Brunch In Amsterdam

We enjoyed it here so much, we came back a second time in the same trip, opting for the Rasco – buttermilk fried chicken, a giant waffle, scrambled eggs, a mixed leaf salad and maple syrup – which was also delicious. The buttermilk fried chicken was crisped to perfection – a real treat. Staring At Jacob has definitely become an Amsterdam favourite.

Jordaan District

We could have spent our entire trip in the Jordaan area, soaking up the atmosphere on the trendy café terraces, wandering the flowery streets, and browsing the vintage boutiques, galleries and some of Amsterdam’s more alternative museums. The Jordaan neighbourhood is home to musicians and artists alike, and the area oozes character.

Keizersgracht (Emporor's Canal) , Jordaan, Amsterdam
Keizersgracht (Emperor’s Canal) , Jordaan

Here you will find the famous Anne Frank House along with the Lindengracht Market, the Houseboat Museum and the Amsterdam Cheese Museum, all within a few hundred yards of each other.

But our real highlight was, of course, the food. And one of our absolute favourite restaurants was Pesca.

Pesca's "Theatre Of Fish", Amsterdam
Pesca’s “Theatre Of Fish”


We lunched at Pesca, a fabulous theatre-themed fish restaurant with a difference. Here, before you are taken to your table, you are escorted over to the “Theatre Of Fish” – a fish market display where you can choose the fish you will eat.

The menu at Pesca, Amsterdam
The menu at Pesca

Our excellent host, Eloise, told us all about the huge array of seafood on offer, advising on portion size and courses, and how best to create our meal. She went through each of the options in turn, explaining how the chef would be cooking and serving them that day. Then she weighed and wrapped up our choices and took them to the chef.

Pesca Wine Market, Amsterdam
Pesca Wine Market

Then we were taken through to the Wine Market, where we tasted and chose the wine to go with our food. We chose a Dutch white wine – an Auxerrois from the Schouwen-Duiveland region, De Kleine Schorre – which was very tasty.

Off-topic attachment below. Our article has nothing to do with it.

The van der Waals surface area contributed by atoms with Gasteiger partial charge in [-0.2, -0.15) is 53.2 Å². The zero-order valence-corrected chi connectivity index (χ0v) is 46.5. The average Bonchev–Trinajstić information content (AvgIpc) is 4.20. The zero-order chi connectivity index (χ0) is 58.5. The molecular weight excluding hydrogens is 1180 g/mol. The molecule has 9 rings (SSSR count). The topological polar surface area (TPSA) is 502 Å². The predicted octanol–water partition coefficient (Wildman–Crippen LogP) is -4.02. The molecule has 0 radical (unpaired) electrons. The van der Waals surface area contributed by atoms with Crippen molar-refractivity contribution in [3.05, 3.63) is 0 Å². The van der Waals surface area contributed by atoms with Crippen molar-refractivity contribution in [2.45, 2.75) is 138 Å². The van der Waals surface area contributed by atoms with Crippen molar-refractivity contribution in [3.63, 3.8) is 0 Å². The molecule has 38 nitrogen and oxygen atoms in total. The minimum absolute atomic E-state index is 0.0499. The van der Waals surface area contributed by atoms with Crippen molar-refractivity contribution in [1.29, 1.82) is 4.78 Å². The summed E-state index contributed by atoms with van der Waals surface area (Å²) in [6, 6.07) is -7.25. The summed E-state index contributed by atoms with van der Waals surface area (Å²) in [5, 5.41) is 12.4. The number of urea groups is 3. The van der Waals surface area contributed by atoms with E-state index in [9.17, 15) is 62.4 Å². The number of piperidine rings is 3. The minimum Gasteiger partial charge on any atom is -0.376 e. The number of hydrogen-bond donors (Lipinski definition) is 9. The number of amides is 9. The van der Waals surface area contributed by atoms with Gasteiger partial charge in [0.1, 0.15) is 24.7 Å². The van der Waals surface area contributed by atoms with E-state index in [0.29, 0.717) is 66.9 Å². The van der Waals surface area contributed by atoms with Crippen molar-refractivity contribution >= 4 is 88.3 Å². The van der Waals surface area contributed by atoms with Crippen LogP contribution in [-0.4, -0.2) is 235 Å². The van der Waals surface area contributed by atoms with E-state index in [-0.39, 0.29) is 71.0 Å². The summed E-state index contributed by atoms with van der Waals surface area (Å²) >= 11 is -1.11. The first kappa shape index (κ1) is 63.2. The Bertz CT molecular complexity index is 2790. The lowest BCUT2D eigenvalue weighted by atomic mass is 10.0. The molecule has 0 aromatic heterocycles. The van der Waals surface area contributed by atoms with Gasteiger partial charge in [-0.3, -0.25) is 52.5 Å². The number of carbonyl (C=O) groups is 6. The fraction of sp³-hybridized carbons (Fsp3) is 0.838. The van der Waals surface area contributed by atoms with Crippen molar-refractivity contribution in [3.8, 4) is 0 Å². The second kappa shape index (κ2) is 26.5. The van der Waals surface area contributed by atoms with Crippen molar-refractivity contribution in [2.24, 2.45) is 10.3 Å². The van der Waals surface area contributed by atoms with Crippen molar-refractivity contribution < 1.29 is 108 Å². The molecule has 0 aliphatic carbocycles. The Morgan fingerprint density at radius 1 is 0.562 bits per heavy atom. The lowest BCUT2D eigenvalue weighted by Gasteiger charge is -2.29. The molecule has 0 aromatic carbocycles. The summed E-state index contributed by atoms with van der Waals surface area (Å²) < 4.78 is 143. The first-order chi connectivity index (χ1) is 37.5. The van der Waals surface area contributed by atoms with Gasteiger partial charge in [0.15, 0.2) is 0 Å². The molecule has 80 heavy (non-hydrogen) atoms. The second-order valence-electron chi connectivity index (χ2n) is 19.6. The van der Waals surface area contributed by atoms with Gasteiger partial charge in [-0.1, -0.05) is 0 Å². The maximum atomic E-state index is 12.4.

The menu changes daily, depending on what is fresh and available. Dishes are served in a tapas style, with the larger fish reserved for main dishes. The chef decides when to serve each dish, and everything is cooked fresh to order.

Oysters in Amsterdam
Selection of Dutch & Irish Oysters

We started with a selection of oysters – Dutch Oysters from Zeeland (matched perfectly with our wine from the same region), Irish Oysters served plain, along with Special Irish Oysters served with tomato ponzu dressing, seaweed and samphire. I usually prefer my oysters pure and unadulterated, with nothing added, but these Special Irish Oysters were particularly good.

Scallops in Amsterdam
Scallops with mushrooms and artichoke cream sauce

Next out of the kitchen were the scallops we chose. These had been lightly seared and were very tender inside, served with mushrooms, artichoke cream and a sauce made from dashi (japanese bouillon), and garnished with samphire. Very, very nice.

Tuna Steak In Amsterdam
Tuna Steak with salsa verde and tomato & pistachio herb salad

Then came the tuna steak, which had been quickly seared but kept raw inside. This was served with a beautiful salsa verde and a tomato and pistachio herb salad. Quite possibly the best tuna steak I’ve ever eaten.

Gurnard in Amsterdam
Barbecued Whole Gurnard with Moroccan spiced vinaigrette

For our main course, we went for a whole Gurnard. This odd-looking fish was often tossed back by fishermen or used as bait, until recent years when it gained popularity as a fantastic fish to eat. 

When it returned from the kitchen, it had been baked and barbecued on charcoal and served with a moroccan spiced vinaigrette made with sumac. It’s a fairly meaty fish that tasted great with the charcoal flavour.

Aubergine in Amsterdam
Puffed Aubergine with creamy harissa yoghurt, feta cheese, pomegranate seeds and crispy chickpeas

For a vegetable side, we had puffed aubergine with creamy harissa yoghurt, feta cheese, pomegranate seeds and crispy chickpeas – a wonderful way to serve aubergine and extremely tasty. Even Mrs FF, who is usually aubergine averse, loved it.

Cauliflower in Amsterdam
Whole Roasted Cauliflower with peanut masala

Finally, as our last side dish, we had a whole roasted cauliflower in a thai-style peanut masala finished with a sprinkle of lemongrass and garnished with radish flowers. It tasted as beautiful as it looked.

Pesca Foundation
Pesca Foundation